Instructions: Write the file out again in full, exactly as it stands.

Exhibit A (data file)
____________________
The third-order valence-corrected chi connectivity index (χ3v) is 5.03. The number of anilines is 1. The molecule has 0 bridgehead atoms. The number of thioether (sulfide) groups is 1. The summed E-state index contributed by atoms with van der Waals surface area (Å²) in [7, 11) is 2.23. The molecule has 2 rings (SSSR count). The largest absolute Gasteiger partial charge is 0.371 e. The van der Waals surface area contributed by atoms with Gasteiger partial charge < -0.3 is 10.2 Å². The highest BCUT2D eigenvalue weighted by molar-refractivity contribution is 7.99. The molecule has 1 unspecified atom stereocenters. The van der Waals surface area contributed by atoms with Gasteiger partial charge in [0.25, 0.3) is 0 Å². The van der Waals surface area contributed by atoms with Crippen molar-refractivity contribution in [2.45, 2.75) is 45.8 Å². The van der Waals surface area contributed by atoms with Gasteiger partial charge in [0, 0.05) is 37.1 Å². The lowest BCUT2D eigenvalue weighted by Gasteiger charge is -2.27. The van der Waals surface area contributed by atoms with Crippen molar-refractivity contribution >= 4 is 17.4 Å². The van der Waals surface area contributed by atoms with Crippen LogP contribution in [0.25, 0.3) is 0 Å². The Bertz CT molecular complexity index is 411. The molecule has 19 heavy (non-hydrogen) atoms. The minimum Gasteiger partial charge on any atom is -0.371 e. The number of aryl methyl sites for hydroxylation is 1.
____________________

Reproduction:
The third-order valence-corrected chi connectivity index (χ3v) is 5.03. The number of anilines is 1. The molecule has 0 bridgehead atoms. The number of thioether (sulfide) groups is 1. The summed E-state index contributed by atoms with van der Waals surface area (Å²) in [7, 11) is 2.23. The molecule has 2 rings (SSSR count). The largest absolute Gasteiger partial charge is 0.371 e. The van der Waals surface area contributed by atoms with Gasteiger partial charge < -0.3 is 10.2 Å². The highest BCUT2D eigenvalue weighted by molar-refractivity contribution is 7.99. The molecule has 1 unspecified atom stereocenters. The van der Waals surface area contributed by atoms with Gasteiger partial charge in [0.25, 0.3) is 0 Å². The van der Waals surface area contributed by atoms with Crippen molar-refractivity contribution in [2.45, 2.75) is 45.8 Å². The van der Waals surface area contributed by atoms with Gasteiger partial charge in [0, 0.05) is 37.1 Å². The lowest BCUT2D eigenvalue weighted by Gasteiger charge is -2.27. The van der Waals surface area contributed by atoms with Crippen molar-refractivity contribution >= 4 is 17.4 Å². The van der Waals surface area contributed by atoms with Crippen LogP contribution in [0.25, 0.3) is 0 Å². The Bertz CT molecular complexity index is 411. The molecule has 19 heavy (non-hydrogen) atoms. The minimum Gasteiger partial charge on any atom is -0.371 e. The number of aryl methyl sites for hydroxylation is 1.